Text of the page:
Steinberg has revealed that Cubase 12 is scheduled to arrive in 2022. There’s not much to say about the new version of the DAW yet, but we do already know that it will indeed feature a new licensing system that does away with the unpopular eLicenser dongle. The grace period for updates from Cubase 11 starts today.
Steinberg Cubase 12 will arrive in 2022.
While Steinberg hasn’t specified an exact date for the release of Cubase 12, the company says that the next major update of the DAW software will arrive next year. Although the developer states that Cubase will bring “inspiring new features and significant workflow improvements”, they’ve yet to unveil what those will be.
While we don’t know the release date yet, the grace period for updates starts today. This means that if you purchase Cubase 11 from today onwards, you’ll receive a free update to Cubase 12 when it comes out.
Steinberg introduces new ID-based licensing system
The most interesting part of today’s news is Steinbergs announcement of a new licensing system. We already knew that the company was working on ways to get rid of the unpopular eLicenser dongle. The new system will be ID-based, meaning that you’ll log into your software with your Steinberg ID to activate it. The software will then “call home” to check your license.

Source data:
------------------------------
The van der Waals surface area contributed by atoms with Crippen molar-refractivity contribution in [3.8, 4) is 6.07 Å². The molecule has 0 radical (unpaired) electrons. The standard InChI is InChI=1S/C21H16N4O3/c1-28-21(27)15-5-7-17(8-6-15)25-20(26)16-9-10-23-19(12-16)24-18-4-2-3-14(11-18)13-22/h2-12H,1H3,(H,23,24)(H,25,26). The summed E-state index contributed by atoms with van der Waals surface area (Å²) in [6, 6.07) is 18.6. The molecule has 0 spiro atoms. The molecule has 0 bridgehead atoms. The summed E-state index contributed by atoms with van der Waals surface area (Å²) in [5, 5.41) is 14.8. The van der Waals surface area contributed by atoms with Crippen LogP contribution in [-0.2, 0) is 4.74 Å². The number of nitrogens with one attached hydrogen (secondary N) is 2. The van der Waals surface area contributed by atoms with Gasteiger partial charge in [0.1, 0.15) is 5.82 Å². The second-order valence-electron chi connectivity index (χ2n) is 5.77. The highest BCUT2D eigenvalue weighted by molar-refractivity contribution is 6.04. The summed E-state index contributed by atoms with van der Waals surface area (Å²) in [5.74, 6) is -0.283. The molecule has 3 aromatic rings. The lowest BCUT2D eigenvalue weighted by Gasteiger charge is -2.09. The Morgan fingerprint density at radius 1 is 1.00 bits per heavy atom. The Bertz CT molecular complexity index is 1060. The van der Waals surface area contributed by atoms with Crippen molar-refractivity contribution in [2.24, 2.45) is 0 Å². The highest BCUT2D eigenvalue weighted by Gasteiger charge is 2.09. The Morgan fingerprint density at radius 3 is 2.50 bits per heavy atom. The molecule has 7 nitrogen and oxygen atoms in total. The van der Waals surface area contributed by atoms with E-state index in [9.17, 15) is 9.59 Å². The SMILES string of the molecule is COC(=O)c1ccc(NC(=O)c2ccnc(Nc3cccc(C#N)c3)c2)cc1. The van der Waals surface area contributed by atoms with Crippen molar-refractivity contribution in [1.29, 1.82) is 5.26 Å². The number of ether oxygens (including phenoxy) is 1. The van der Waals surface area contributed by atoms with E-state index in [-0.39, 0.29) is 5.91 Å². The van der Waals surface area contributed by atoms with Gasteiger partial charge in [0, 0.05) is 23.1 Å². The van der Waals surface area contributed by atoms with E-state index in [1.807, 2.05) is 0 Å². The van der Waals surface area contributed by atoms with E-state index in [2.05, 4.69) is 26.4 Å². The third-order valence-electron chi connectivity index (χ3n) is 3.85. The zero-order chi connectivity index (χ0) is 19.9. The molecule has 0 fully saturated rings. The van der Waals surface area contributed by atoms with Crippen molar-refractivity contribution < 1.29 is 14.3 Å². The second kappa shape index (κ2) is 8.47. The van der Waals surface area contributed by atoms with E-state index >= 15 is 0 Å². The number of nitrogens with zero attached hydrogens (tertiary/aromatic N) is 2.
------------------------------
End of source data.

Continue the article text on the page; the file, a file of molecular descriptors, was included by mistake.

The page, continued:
The good news is that your DAW machine won’t have to be connected to the internet at all times. Steinberg says that the software will continue to function offline for 30 days, before reconnecting to the server to validate the license. This means that you can take your computer off the net temporarily, e.g. if you’re working on the road, without having to worry about getting your DAW software to work.
If you’d rather not connect your DAW computer to the internet at all, that’s possible, too. According to Steinberg, there’ll be an option to log into your user account on a different machine and check out an offline license for a period of one year. This can then be installed on your offline DAW machine. From what we understand, you’ll have to repeat this process once a year.
The new licensing system will make its debut in the upcoming release of Dorico 4 early next year, before being introduced to Cubase with the release of Cubase 12 at a later date.
What do you think – is Steinberg’s new licensing system a good idea? And which new features do you hope for in Cubase 12? Let us know in the comments.